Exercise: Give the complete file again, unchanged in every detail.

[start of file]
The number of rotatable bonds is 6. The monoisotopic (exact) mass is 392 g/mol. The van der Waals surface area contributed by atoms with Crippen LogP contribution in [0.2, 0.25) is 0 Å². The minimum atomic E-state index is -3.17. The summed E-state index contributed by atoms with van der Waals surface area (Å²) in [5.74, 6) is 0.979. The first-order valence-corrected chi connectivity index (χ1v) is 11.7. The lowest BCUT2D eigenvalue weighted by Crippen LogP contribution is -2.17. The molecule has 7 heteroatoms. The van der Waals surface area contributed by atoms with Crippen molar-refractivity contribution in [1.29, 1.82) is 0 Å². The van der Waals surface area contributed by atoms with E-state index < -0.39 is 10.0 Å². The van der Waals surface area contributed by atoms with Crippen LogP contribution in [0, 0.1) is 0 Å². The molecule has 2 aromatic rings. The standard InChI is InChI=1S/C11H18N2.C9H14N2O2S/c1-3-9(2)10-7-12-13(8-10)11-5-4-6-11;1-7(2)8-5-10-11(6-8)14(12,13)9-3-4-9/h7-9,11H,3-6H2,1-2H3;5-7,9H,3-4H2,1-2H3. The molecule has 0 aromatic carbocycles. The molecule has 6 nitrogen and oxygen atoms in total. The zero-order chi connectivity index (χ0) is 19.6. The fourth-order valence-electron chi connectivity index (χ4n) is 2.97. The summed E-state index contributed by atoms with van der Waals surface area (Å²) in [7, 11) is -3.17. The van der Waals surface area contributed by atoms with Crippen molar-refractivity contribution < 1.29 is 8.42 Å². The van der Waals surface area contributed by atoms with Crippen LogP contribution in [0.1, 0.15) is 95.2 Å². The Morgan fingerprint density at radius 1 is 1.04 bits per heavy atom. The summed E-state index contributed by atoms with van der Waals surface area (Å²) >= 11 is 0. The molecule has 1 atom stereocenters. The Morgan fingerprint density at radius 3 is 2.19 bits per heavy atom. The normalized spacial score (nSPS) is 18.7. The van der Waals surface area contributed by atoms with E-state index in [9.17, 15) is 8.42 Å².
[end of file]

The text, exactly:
The number of rotatable bonds is 6. The monoisotopic (exact) mass is 392 g/mol. The van der Waals surface area contributed by atoms with Crippen LogP contribution in [0.2, 0.25) is 0 Å². The minimum atomic E-state index is -3.17. The summed E-state index contributed by atoms with van der Waals surface area (Å²) in [5.74, 6) is 0.979. The first-order valence-corrected chi connectivity index (χ1v) is 11.7. The lowest BCUT2D eigenvalue weighted by Crippen LogP contribution is -2.17. The molecule has 7 heteroatoms. The van der Waals surface area contributed by atoms with Crippen molar-refractivity contribution in [1.29, 1.82) is 0 Å². The van der Waals surface area contributed by atoms with E-state index < -0.39 is 10.0 Å². The van der Waals surface area contributed by atoms with Crippen LogP contribution in [0, 0.1) is 0 Å². The molecule has 2 aromatic rings. The standard InChI is InChI=1S/C11H18N2.C9H14N2O2S/c1-3-9(2)10-7-12-13(8-10)11-5-4-6-11;1-7(2)8-5-10-11(6-8)14(12,13)9-3-4-9/h7-9,11H,3-6H2,1-2H3;5-7,9H,3-4H2,1-2H3. The molecule has 0 aromatic carbocycles. The molecule has 6 nitrogen and oxygen atoms in total. The zero-order chi connectivity index (χ0) is 19.6. The fourth-order valence-electron chi connectivity index (χ4n) is 2.97. The summed E-state index contributed by atoms with van der Waals surface area (Å²) in [7, 11) is -3.17. The van der Waals surface area contributed by atoms with Crippen molar-refractivity contribution < 1.29 is 8.42 Å². The van der Waals surface area contributed by atoms with Crippen LogP contribution in [0.1, 0.15) is 95.2 Å². The Morgan fingerprint density at radius 1 is 1.04 bits per heavy atom. The summed E-state index contributed by atoms with van der Waals surface area (Å²) >= 11 is 0. The molecule has 1 atom stereocenters. The Morgan fingerprint density at radius 3 is 2.19 bits per heavy atom. The normalized spacial score (nSPS) is 18.7. The van der Waals surface area contributed by atoms with E-state index in [9.17, 15) is 8.42 Å².